A New Identity For an Australian Designer, and Other Graphic Design Picks For May
Our new Graphic Design column is guest-edited by the team at The Brand Identity, a graphic design resource and publication, as well as the producer of customizable backdrops made for designers to showcase their work. Each month, they’re sharing with our readers a selection of the most interesting studios, packaging designs, and branding and identity projects featured recently on their site. This month: culture-driven visuals for a Brooklyn menswear brand, a website for a tribute album to a famed Russian Poet, and a flexible graphic identity for an Australian multi-disciplinary designer (above).
Linking up with Ouigi Theodore’s menswear fashion label The Brooklyn Circus in 2019, New Studio have since been working hand-in-hand with the company, determining its next steps as a brand and how best to introduce the company’s accumulated cultural significance to the identity — and help expand upon it. The Studio has worked in tandem with the brand to develop an identity that is both refreshing and referential, like the (literal) elephant in the room. “The elephant logo already existed and we decided to keep it,” New Studio told us, capitalizing on the recognition of the logo mark, as well as the meaning behind the animal itself. “Elephants are herd animals; they take care of their herd, and they’re gentle giants, loving to their offspring. All these characters perfectly suit BKc.” Alongside the elephant, New Studio crafted an identity that’s supportive of The BKc rather than the focus, paring down the more graphic elements, such as color palette and type choice, in favor of the brand’s primary focus on photography, products, and stories.
In her Brunswick-based creative practice, Australian designer Bianca Sciuto explores the intersection of interior, spatial, and object design, with a particular focus on rocks, the natural environment, and the tactility of landscapes. When approached to create Sciuto’s identity, Melbourne-based studio Both were inspired by her experimental approach to push typographic convention, primarily through their choice of typeface — Dennis Grauel’s Brunswick Grotesque — which also provides a nice reference to the location of Sciuto’s studio. Utilizing the typeface’s five distinct and fluid widths for her wordmark, Both’s solution mirrors the naivety and charm of Brunswick’s signage and shop fronts while stepping away from the idea of what a logo is or should be. As a result, each application of the wordmark is different, leading to a system that successfully conveys the focus of Sciuto’s practice.
Established in 2020, New Name Entertainment is a production company whose work focuses on curating, directing, and producing thought-provoking original content for curious minds — most noticeably the popular dark comedy podcast Soft Voice. Working closely with founders Naomi Spence and Jordan Spence, the London design studio A Practice for Everyday Life devised New Name’s identity, print collateral, and website as an elegant and vibrant typographic spectacle. The key component of their solution is a short passage of text that reflects the company’s passion for storytelling and its focus on uncovering new and unheard voices. This text is divided into small, intriguing snippets that appear across the brand ephemera — along with unexpected color combinations and linear details — as a subtle connecting reference to the different contributors involved in New Name’s output.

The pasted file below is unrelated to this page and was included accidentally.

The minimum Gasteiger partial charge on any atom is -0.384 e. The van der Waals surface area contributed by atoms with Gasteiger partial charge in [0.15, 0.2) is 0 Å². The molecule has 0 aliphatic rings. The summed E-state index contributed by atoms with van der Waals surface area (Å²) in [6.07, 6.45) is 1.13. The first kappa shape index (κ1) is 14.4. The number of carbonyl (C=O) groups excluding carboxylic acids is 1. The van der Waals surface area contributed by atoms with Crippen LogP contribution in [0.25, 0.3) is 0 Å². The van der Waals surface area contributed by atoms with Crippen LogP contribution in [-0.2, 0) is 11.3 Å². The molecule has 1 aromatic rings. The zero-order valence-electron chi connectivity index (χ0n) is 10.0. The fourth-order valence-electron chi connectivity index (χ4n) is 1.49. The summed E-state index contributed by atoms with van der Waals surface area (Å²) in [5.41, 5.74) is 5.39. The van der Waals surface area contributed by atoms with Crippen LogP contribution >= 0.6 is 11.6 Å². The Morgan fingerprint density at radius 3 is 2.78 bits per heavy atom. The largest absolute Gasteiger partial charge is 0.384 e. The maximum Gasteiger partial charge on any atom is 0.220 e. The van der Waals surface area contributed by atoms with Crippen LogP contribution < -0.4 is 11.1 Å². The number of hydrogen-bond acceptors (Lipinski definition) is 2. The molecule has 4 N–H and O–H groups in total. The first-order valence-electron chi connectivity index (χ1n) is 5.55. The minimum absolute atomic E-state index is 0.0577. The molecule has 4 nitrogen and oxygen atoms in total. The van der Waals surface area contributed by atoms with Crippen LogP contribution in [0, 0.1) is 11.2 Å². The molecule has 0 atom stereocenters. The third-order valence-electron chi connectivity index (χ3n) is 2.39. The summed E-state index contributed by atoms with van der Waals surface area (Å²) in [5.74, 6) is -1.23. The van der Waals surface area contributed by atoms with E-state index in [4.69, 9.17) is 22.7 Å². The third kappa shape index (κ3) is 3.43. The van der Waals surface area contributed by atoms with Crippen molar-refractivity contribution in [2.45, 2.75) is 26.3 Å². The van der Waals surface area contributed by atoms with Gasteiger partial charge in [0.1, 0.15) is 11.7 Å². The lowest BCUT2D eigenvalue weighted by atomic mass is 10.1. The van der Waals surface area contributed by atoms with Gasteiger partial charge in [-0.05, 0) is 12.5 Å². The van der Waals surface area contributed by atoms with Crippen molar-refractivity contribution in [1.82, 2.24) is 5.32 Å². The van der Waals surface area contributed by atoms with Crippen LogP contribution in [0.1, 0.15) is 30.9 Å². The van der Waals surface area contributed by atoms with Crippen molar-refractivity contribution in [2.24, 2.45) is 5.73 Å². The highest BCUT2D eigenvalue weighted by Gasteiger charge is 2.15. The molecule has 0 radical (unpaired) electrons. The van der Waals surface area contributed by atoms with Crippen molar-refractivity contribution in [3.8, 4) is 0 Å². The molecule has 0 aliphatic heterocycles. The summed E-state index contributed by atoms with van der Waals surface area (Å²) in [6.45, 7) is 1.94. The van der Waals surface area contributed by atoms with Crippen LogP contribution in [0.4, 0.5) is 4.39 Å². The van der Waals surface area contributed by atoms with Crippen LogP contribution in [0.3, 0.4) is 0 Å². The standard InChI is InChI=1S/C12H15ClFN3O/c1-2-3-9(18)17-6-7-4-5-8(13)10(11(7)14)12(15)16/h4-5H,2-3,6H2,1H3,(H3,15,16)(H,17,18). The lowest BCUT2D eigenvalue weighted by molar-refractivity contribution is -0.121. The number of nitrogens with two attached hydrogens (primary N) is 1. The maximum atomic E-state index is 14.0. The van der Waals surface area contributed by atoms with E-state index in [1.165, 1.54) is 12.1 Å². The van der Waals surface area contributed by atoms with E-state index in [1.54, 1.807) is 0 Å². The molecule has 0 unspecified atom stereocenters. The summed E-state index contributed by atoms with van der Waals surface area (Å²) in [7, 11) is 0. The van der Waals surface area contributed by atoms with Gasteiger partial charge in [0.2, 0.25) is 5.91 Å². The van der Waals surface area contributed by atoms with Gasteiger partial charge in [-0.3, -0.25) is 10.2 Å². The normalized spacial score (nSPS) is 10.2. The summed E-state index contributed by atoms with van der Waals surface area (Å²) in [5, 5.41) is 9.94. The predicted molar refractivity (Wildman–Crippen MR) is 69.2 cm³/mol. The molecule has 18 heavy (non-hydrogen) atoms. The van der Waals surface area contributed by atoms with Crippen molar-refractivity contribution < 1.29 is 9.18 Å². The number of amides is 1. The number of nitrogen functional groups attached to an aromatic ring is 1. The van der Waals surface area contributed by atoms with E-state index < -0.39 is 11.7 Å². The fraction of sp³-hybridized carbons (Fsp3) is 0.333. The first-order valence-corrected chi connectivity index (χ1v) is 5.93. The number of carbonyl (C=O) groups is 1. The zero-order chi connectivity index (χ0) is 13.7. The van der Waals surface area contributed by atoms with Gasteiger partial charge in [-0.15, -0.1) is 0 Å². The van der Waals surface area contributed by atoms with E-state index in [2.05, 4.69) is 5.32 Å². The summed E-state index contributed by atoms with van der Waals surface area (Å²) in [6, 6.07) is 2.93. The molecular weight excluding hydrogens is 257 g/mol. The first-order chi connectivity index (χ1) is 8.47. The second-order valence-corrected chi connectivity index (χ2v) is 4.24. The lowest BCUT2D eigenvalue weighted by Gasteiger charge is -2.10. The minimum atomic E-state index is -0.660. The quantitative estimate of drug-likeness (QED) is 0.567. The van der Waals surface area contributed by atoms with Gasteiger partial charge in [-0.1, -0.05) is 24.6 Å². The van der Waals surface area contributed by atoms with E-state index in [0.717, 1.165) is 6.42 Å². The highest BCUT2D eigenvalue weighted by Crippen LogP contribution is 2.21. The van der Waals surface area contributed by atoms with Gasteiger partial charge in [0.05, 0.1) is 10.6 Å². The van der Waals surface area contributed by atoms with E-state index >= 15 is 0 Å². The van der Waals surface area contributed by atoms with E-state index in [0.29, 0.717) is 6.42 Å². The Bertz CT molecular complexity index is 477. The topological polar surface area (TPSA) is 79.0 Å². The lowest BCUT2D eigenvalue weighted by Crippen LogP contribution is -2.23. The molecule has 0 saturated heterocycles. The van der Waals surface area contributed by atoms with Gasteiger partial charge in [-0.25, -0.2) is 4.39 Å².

om130 by tuman studio
OM130 is a tribute album celebrating the 130th anniversary of Russian poet Osip Mandelstam, consisting of 21 original compositions arranged in chronological order. Moscow-based branding agency Tuman Studio were commissioned to create the visual identity and website for the project, for which they decided to utilize a striking combination of two typefaces to represent Mandelstam’s multi-generational career: Blaze Type’s Apoc and Lucas Descroix’s Nostra, a pairing chosen for the similarity between Mandelstam’s poems and Greek and Roman inscriptions. “The combination of these typefaces forms a mystical plexus of historical and handwritten forms reimagined in a contemporary context,” says Irina Kosheleva, art cirector at Tuman Studio. “They reflect the essence of the OM130 project — Mandelstam’s poetry transmitted through the optics of contemporary musicians.”
London-based design studio DutchScot have produced an ultra-considered and charming visual identity system for Sameena Singh’s London-based interior design studio Littlemore, referencing her efforts to find a harmony between opposing thematic forces such as tradition, modernity, excess and minimalism. Highlighted through the use of justified, edge-to-edge typographic layouts, DutchScot’s work distills an airy aesthetic, a featherweight feeling that gives both the audience and Littlemore’s work space to breathe. The hero typeface is Commercial Type’s Portrait, a stern but simultaneously animated typeface that adds tradition and sophistication to contrast the arrestingly contemporary application of shape, color, and motion at the core of the identity. The shapes in question take the flexible form of Littlemore’s ‘L,’ a letter that not only references the studio’s initial but also acts as a grounding device, framing the brand and its content in a dynamic and malleable manner.
Gemma Mahoney is a freelance graphic designer based in Melbourne operating on both a local and international scale. Learning her craft in a wide variety of agencies and design studios before transitioning to working independently, she has not only created visual identities, printed materials, and exhibitions for a global list of clients, but also ventured into type design. Her typefaces are genre-bending and experimental, serving as a place for her own education alongside their creation.